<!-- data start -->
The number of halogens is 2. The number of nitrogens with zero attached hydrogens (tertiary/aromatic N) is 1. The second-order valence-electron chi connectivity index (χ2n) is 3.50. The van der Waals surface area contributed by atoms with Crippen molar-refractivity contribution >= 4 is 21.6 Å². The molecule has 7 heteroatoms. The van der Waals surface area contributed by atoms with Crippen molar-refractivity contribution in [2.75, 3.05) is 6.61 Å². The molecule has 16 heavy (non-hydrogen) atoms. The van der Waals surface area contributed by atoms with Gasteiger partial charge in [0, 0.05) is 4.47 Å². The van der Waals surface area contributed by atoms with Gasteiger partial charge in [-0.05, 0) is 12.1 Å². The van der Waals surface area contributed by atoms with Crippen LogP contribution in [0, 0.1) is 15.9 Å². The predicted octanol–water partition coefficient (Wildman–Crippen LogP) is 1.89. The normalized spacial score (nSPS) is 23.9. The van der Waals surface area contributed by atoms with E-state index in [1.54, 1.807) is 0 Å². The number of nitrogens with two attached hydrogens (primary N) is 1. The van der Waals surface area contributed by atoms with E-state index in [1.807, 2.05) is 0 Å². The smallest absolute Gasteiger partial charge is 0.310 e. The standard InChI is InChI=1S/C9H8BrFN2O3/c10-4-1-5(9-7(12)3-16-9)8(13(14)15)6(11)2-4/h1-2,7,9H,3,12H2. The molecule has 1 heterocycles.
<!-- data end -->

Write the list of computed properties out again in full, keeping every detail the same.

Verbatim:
The number of halogens is 2. The number of nitrogens with zero attached hydrogens (tertiary/aromatic N) is 1. The second-order valence-electron chi connectivity index (χ2n) is 3.50. The van der Waals surface area contributed by atoms with Crippen molar-refractivity contribution >= 4 is 21.6 Å². The molecule has 7 heteroatoms. The van der Waals surface area contributed by atoms with Crippen molar-refractivity contribution in [2.75, 3.05) is 6.61 Å². The molecule has 16 heavy (non-hydrogen) atoms. The van der Waals surface area contributed by atoms with Gasteiger partial charge in [0, 0.05) is 4.47 Å². The van der Waals surface area contributed by atoms with Gasteiger partial charge in [-0.05, 0) is 12.1 Å². The van der Waals surface area contributed by atoms with Crippen LogP contribution in [0, 0.1) is 15.9 Å². The predicted octanol–water partition coefficient (Wildman–Crippen LogP) is 1.89. The normalized spacial score (nSPS) is 23.9. The van der Waals surface area contributed by atoms with E-state index in [1.54, 1.807) is 0 Å². The number of nitrogens with two attached hydrogens (primary N) is 1. The van der Waals surface area contributed by atoms with E-state index in [1.807, 2.05) is 0 Å². The smallest absolute Gasteiger partial charge is 0.310 e. The standard InChI is InChI=1S/C9H8BrFN2O3/c10-4-1-5(9-7(12)3-16-9)8(13(14)15)6(11)2-4/h1-2,7,9H,3,12H2. The molecule has 1 heterocycles.